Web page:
Episodes

A couple of weeks ago, I was invited to be part of the Beans Podcast, run by three friends and updated twice a week. I appeared as one of two guests to speak on a subject of our choosing and to join in the general banter. Released on Christmas Day, the episode is available here.

But the main thrust of today’s entry is to talk about Star Wars. [Reader’s voice: On a writing blog?] Indeed, on a writing blog.

Star Wars Episode I: The Phantom Menace villag...
Star Wars Episode I: The Phantom Menace village nearby Nafta, Tunisia in Tunisia (Photo credit: Wikipedia)

I hadn’t previously been interested in the series; I’d only seen Episode I: The Phantom Menace on its release while trying to impress a girl. But 1½ weeks ago, I decided it was time to watch Episodes I to VII in the order of release then Episode VIII: The Last Jedi at the cinema, which came as a shock to some friends.

It’s a huge time investment to watch eight films at around 2¼ hours each, and you risk letting your concentration wander, thus missing a vital plot point. However, I’m pleased to report I’ve now become really rather immersed in the universe. From reading articles online, it seems I’m more or less up to speed with the action so far, and I’m understanding a lot of the jokes and references. The next stop will be to watch some of the official spin-offs.

Whether or not you’re a fan of Star Wars, it won’t be news to you that the plot of each one follows a formula. Yet you might be surprised to find out that almost every mainstream film follows a similar formula. On his website, Michael Hague discusses the six turning points of all successful screenplays, using Erin Brockovich and Gladiator for reference.

The word ‘formulaic’ is often used negatively as a synonym for ‘predictable’. Predictability often stems from weak plot twists. A formula, by contrast, helps the screenwriter to keep the attention of the audience as the characters’ difficulties become worse and worse.  Note that a happy ending isn’t necessary, merely a satisfying resolution of the preceding story; I refer you to A Clockwork Orange (1971) and Buried (2010).

Next time you’re at the pictures, look out for the structure. A good writer will make the turning points natural and the formula invisible, but these elements will almost certainly be present.

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Character reference.

As a writer, I often think I should denounce television and sell my set. I could easily live without watching the box again, and use the time to read stories and work on my own novels.

But on the other hand, I’ve now watched every episode of Fargo season one, and Inspector Montalbano and The Young Montalbano – collectively cited hereafter as Montalbano . In their individual ways, these programmes can teach a writer some valuable skills.

In Fargo, we have distinctive characters. Lorne Malvo, the controlled and self-assured lone wolf who often speaks in allegory. His demeanour directly contrasts with the nervous and uncertain Lester Nygaard who constantly stumbles over his speech. They’re being pursued by the two police chiefs in Bemidji and Duluth, who believe they’re superior both in rank and intellect.

Braun HF 1 television receiver, Germany, 1958
Braun HF 1 television receiver, Germany, 1958 (Photo credit: Wikipedia)

It’s therefore difficult to mistake one character for another. As such, each earns his or her place in the story. Incidentally, I found it impossible to unravel the formula behind the Fargo screenplay.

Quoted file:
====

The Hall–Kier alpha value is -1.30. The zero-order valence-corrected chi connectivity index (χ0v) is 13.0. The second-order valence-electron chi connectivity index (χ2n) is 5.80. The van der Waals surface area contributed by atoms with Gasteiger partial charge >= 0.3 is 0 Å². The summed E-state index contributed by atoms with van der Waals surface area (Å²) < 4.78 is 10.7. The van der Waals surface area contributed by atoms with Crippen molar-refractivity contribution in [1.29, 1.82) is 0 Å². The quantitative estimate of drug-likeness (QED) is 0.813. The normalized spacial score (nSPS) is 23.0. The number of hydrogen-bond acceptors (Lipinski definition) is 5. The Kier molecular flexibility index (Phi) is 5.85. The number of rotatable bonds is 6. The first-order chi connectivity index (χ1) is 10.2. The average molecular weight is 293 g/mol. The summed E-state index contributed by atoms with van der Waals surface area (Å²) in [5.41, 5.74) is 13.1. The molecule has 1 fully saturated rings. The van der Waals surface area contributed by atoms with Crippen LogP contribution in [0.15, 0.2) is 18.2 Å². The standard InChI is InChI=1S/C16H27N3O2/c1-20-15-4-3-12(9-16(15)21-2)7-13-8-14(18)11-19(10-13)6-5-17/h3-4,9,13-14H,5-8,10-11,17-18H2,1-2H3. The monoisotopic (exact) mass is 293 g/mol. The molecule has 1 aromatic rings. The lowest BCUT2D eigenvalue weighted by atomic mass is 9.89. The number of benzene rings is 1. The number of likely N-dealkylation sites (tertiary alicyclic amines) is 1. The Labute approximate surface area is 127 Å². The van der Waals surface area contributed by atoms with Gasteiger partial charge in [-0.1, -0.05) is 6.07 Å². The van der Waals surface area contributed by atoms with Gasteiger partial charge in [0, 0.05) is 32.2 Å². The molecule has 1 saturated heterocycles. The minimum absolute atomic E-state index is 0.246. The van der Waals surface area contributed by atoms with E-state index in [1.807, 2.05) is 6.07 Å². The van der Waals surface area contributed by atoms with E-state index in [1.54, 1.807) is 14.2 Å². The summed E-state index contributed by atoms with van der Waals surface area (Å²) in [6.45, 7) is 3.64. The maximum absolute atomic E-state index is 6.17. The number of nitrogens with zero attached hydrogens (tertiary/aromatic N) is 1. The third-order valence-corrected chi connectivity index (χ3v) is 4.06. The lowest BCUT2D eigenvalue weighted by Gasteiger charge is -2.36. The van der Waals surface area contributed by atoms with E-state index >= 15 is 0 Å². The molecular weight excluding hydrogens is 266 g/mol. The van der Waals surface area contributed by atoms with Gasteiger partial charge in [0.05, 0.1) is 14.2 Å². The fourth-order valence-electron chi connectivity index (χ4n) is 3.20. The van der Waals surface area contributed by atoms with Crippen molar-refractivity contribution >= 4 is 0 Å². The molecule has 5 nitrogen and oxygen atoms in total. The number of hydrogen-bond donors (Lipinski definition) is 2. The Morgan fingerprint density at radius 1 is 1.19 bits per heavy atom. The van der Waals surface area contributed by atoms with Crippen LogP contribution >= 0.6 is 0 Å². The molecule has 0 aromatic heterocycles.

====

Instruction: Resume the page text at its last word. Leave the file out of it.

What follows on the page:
Montalbano also has well-drawn characters, but its formula is more obvious when you watch a number of episodes in succession. At the start, the inspector will probably be woken by a phone call; halfway through, a Mafia connection might be made; at the end, it’s likely the suspect will confess then commit suicide. There are a dozen additional common plot points.

This description makes the show sound formulaic, and it is, but formulae exist because audiences react well to them. The writer’s job is to work with the formula in such a way that the structure becomes nearly invisible. In the case of Montalbano it took a good few episodes to see the commonalities. I haven’t read the Andrea Camilleri source novels, but I expect they’re similar.

While we’re here, let’s take a moment to look at so-called reality shows, such as The Only Way Is Essex or The Hills. There is still a formula at work, but the writers approach it in a different way. It’s a technique that was shown to me by a drama teacher long before either of these shows were made.

Instead of a word-for-word script, the cast are told what the scene will be. Each actor is then given a card with his or her individual motivation that the others don’t know, and any information that needs to be dropped into the conversation. This produces dialogue that’s much closer to natural speech than a traditional script, especially if there’s an argument in the scene. The structure for the complete programme is still under the control of the writers.

From these TV programmes, we have masterclasses in structure and character. These are two considerations that have helped me redraft one of my novels that simply wasn’t working.

The first thing I did was to cull some characters. The protagonist worked with five people, and now works with three; his partner’s sister was only there to look at the protagonist disapprovingly, so she’s now been cut out.

Secondly, the structure simply wasn’t working, particularly towards the end. As it’s an adventure story, I looked up possible structures and found one called the Monomyth, a more detailed version of the three-act structure. By following this and using my own variations as the plot demanded, I now have a structure I’m happy with.